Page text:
Ralph Waldo Emerson, think of him what you like. He did write an essay entitled The Poet which appears in The Portable Emerson, Viking Press (pg.241-265). This is a curious work. In addition to revealing his thoughts on poetry and being a poet, it sheds some insight on art and what it is to engage in it. To fathom any of this is to indulge in Emerson’s cosmogony. To enter there is to frequent archaic, or near archaic words, like soul, form, higher, true, spirit, genius, heaven, etc. So, so, so, we do use some of these in today’s everyday speech, but does our usage reflect the connotation of Emerson’s time, let alone Emerson himself? Emerson likewise considers conditions, situations and transformations that today we would, perhaps, relegate to the realm of social science, not art or philosophy. Abiding these archaic words and processes (someday our own, like “consumer” or “too big to fail” may become archaic), let’s consider the rudimentary cosmogony The Poet sketches out (for purposes of its own facility). Emerson’s tabula rasa would have been nature, to which he refers continuously as well as dedicates a complete essay of its own. But, you say, tabula rasa infers no innate ideas, is meant to be a blank. There’s the rub. Nature determines all (much as the ancient Chinese Tao) but the poet or artist determines nature through naming/language. “The poet is the Namer or Language–maker… the poets made all the words… Language is fossil poetry.” (252) On 247 he says of his birthday “then I became an animal”. On 242 he writes “We were put into our bodies, as fire is put into a pan to be carried about;” which leads to the oft repeated “for we are not pans and barrows, nor even porters of the fire and torch bearers, but children of the fire, made of it, and only the same divinity transmuted…” So there is something other than animal that goes into the make-up of what it is to be human. On 243 he states “For all men live by truth and stand in need of expression. In love, in art, in avarice, in politics, in labor, in games, we study to utter our painful secret. The man is only half himself, the other half is his expression.” (Quite a secret indeed!) He continues anew with “Notwithstanding this necessity to be published, adequate expression is rare.” Not only is it guarded and contained internally, discretely (“painful secret”) but release is seldom, and necessary. What could he be talking about?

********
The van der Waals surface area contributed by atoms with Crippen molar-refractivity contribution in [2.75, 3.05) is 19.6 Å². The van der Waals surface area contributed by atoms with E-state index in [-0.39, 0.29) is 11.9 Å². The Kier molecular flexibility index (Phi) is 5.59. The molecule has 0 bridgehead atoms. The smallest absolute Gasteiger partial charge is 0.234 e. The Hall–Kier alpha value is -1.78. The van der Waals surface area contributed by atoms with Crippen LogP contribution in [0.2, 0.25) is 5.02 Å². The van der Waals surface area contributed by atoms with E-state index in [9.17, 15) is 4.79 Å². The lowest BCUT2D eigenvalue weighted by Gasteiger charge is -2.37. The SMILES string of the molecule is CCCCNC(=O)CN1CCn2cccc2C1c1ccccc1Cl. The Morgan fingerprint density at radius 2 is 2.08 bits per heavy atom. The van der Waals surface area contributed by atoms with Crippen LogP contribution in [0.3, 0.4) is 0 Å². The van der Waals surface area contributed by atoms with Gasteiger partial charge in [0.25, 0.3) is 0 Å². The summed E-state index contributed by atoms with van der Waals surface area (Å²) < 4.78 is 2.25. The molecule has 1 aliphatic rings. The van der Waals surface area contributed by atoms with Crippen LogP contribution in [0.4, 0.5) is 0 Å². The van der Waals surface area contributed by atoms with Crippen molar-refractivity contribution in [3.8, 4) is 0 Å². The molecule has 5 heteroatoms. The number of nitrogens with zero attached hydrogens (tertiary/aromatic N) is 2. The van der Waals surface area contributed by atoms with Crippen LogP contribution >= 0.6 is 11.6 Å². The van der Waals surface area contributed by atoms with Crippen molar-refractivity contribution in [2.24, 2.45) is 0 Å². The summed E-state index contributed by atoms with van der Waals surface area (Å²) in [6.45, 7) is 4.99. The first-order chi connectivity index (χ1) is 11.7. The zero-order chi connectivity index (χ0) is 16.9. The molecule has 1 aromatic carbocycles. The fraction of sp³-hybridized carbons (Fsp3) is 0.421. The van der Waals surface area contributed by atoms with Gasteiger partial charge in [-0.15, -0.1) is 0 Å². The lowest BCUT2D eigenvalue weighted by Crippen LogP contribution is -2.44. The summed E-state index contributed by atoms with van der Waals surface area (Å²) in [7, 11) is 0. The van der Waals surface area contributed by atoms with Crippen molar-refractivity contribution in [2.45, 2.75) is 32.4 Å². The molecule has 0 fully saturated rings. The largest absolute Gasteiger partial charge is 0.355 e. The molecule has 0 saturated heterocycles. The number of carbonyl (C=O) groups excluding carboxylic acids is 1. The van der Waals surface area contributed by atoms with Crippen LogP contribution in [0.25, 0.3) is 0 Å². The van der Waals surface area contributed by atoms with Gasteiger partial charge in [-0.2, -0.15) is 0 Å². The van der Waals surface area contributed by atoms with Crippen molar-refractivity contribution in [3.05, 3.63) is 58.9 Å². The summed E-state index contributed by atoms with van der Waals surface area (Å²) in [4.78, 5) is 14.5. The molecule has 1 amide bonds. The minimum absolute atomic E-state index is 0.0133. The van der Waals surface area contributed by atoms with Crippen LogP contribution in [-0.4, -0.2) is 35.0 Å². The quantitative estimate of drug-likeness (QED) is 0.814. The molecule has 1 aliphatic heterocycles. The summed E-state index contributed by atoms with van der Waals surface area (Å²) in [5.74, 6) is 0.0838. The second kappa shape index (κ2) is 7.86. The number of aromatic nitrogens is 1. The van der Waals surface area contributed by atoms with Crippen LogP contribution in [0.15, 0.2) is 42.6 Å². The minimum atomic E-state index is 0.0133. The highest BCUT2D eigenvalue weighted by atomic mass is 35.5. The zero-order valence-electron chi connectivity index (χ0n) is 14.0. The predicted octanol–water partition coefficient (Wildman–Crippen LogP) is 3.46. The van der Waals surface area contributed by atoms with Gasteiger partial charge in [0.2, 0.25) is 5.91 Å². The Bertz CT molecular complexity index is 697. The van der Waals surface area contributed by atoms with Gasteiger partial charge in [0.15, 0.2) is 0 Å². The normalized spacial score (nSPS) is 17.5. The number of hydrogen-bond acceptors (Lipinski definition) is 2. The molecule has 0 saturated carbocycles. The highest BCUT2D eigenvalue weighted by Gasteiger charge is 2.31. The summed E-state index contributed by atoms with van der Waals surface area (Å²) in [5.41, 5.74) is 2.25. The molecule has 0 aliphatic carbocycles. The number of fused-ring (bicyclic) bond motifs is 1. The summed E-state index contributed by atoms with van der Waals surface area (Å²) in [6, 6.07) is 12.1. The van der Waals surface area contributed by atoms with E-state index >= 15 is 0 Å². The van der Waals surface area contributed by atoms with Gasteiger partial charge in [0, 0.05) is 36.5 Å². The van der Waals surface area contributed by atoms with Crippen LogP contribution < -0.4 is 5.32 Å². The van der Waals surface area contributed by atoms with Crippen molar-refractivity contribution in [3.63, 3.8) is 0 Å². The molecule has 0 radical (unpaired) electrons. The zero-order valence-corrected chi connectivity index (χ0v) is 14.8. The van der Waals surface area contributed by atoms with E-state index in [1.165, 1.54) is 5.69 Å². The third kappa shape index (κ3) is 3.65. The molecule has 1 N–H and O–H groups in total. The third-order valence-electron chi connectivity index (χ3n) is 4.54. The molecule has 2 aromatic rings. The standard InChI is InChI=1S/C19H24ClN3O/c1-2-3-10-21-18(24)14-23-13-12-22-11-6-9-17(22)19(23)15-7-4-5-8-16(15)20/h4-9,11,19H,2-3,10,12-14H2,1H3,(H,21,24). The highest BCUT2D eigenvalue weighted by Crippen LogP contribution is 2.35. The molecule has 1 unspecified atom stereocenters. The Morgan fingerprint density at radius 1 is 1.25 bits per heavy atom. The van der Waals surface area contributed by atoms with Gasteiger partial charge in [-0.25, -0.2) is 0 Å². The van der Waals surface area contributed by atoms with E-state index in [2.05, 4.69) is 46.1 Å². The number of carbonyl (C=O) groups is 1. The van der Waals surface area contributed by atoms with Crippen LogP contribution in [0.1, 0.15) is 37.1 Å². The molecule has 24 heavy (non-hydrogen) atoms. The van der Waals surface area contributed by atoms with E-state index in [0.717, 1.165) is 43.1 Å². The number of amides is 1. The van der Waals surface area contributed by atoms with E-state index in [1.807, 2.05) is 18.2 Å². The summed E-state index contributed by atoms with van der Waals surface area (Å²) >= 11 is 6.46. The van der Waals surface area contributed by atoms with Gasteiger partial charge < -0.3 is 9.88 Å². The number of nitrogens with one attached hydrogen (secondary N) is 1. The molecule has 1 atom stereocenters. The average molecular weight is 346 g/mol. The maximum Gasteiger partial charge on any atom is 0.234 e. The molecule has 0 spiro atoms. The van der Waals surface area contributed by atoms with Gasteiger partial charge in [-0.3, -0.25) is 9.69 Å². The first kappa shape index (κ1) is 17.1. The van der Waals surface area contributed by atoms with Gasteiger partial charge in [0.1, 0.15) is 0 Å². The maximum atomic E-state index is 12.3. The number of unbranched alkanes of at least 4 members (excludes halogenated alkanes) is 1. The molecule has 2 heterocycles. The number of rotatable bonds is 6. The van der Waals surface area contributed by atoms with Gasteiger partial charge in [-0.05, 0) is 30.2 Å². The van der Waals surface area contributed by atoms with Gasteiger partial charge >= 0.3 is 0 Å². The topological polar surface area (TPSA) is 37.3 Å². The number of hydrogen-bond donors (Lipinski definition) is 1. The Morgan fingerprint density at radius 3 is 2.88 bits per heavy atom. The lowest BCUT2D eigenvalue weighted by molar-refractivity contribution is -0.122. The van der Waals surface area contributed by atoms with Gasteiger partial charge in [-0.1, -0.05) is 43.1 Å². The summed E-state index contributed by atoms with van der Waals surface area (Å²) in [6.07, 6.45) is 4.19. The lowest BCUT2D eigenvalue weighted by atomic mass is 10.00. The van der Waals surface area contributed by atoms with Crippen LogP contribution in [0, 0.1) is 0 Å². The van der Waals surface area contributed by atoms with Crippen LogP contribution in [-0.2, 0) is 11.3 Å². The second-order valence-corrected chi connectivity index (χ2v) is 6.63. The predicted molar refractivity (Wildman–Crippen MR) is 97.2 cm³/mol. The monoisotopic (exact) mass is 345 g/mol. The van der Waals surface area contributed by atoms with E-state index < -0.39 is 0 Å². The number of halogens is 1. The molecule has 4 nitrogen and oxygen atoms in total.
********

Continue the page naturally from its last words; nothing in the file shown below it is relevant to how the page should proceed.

By my count, Emerson uses a form of “express” or “expression” 20 times in this 24 page essay. He does not use it lightly, but quite specifically, deliberately. “This expression or naming is not art, but a second nature, grown out of the first, as a leaf out of a tree.” (253) reinforces the earlier “man is only half himself…” while underscoring development (how we go from being pans carrying fire to “children of fire”). On 254, in describing a sculptor and his work he writes “The expression is organic, or the new type which things themselves take when liberated.” Expression is an integral part of our life and its development. The composition of freedom employs it.
Expression is part of what it is to be. It is necessary, yet hidden, requiring development (its association with liberation). It is part and parcel of nature (organic), associated with how nature is grasped, understood or described (as the tabula rasa, which is undifferentiated until named or become part of language). In describing forms of poetry he asks if it isn’t that “we participate the invention of nature?” He begins to answer this with “This insight, which expresses itself by what is called Imagination, is a very high sort of seeing, which does not come by study, but by the intellect being where and what it sees…” (255) This, in a sense, is a very active form of mindfulness (involving the body by inference since the animal is the pan that carries the fire about). It is consistent with the original Namer or Language-maker disposition to our being half ourselves, half our expression. “”Things more excellent than every image” says Jamblichus, “are expressed through images.” …Every line we can draw in the sand has expression:” (247) This expression, this naming or language making, this invention of nature while continuously part of nature (by writing on its tabula rasa of indiscriminate form) includes images “but also hunters, farmers, grooms and butchers, though they express their affection in their choice of life and not in their choice of words.” (249) “The poorest experience is rich enough for all purposes of expressing thought.” (250) It is a lived expression.